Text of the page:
Gilt-bronze items include a sumptuous pair of bronze Régence wall-lights with winged infants (c.1730), derived from a 1730s design by Gilles-Marie Oppenordt, engraved by Hucquier for the Livre de Différentes Décoration d'Appartements par G. M. Oppenordt Architecte. The elaborate design of these lights reflects the remarkable savoir-faire of Paris bronziers, and the supreme quality of their chasing and gilding (est. 40,000-60,000 / $55,000-82,500).
Equally refined is another pair of gilt-bronze Régence wall-lights, attributed to André-Charles Boulle, with two scrolling branches decorated with fruit and foliage (est. 50,000-80,000 / $68,700-110,000).
Masterful 18th century seating is also prominent. An extraordinarily creative Louis XVI sofa attributed to Louis Delanois reflects Delanois' contribution to the renewal in classical taste (est. 50,000-80,000 / $68,700-110,000).
Then there are two armchairs by Georges Jacob (c.1780) with a most prestigious provenance: they were made for the Paris town-house of the Comte dArtois at the Palais du Temple (est. 200,000-300,000 / $275,000-412,000).
Precious rugs and textiles, key components of early 18th century furnishings, are other features of the collection, led by a rare Louis XIV Savonnerie needlework carpet dating from 1650-60 (est. 300,000-500,000 / $412,000-687,000).
A superb ensemble of 17th and 18th century French and Italian bronzes headlines the sculpture and works of art.
An important pair of gilt-bronze candlesticks, after models by Gianlorenzo Bernini (1598-1680) representing Tritons holding horns of plenty (Rome c.1700), will delight connoisseurs of Italian Baroque (est. 200,000-400,000 / $275,000-550,000). The elaborate subject and composition, and the exceptional chasing and finish of these magnificent bronzes, recall the Fontane del Tritone on Piazza Barberini, and Berninis Neptune fountain on the Piazza Navona in Rome. The strongly marked, African-looking facial traits evoke those of Bernini's famous Moor in the centre of the Fontano del Moro on Piazza Navona.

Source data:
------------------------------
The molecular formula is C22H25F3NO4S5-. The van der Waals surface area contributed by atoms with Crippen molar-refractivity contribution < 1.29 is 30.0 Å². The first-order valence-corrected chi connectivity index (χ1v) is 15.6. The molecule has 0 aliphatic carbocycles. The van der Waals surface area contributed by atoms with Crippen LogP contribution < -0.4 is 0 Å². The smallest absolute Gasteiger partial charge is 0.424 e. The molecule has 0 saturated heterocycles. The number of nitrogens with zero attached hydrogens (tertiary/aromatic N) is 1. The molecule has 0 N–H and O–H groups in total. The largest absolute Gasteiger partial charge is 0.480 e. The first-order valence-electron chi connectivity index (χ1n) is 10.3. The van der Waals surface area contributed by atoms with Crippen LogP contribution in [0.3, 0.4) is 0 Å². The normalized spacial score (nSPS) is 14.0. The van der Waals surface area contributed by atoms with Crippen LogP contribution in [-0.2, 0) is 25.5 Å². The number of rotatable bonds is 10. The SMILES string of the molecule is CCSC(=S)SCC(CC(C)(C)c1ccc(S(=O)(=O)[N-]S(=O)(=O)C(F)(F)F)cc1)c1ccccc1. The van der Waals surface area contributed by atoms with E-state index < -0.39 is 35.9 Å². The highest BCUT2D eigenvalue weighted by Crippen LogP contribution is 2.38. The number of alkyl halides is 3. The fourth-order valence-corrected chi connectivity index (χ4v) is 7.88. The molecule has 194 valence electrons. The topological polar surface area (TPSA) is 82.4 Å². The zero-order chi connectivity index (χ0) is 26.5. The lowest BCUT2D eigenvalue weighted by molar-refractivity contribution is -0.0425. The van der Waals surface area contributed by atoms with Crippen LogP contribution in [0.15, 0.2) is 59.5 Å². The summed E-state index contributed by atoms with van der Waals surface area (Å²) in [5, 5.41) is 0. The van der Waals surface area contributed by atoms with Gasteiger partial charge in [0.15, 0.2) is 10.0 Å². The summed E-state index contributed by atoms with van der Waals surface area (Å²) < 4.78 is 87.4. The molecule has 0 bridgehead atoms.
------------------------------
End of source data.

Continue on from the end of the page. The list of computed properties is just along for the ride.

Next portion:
Sleeping Ariadne was already a popular subject in France during the Renaissance, although the Louis XIV bronze version to be offered by Sothebys dates from the start of the 18th century (est. 30,000-50,000 / $41,000-69,000). Similar figures can be seen in the Palace of Fontainebleau; the Belvedere Courtyard in Rome; the Villa Corsini near Florence (formerly at the Villa Medici in Rome); and the gardens of Versailles.
Other exquisite works of art include Venetian door-knockers with angels (c.1600) (est. 20,000-30,000 / $27,500-41,000), and a bronze bust of Louis XV by Jean-Baptiste Lemoyne, dated and marked with the crowned C (est. 40,000-60,000 / $55,000-82,500).
Given the close links between the arts and sciences throughout the 18th century, it is natural for the collection to contain a variety of scientific objects, such as a pair of Louis XVI celestial and terrestrial globes (est. 80,000-120,000 / $110,000-165,000) by François de Lalande (1732-1807) & Rigobert Bonne (1727-94); or an astonishing ensemble of 16 watercolour-drawings portraying scientific apparatus and physical instruments (est. 20,000-30,000 - $27,500-41,000) by P.C. de la Gardette (c.1745-81), once owned by Marie-Joseph d'Albert d'Ailly, 5th Duc de Chaulnes (1741-92).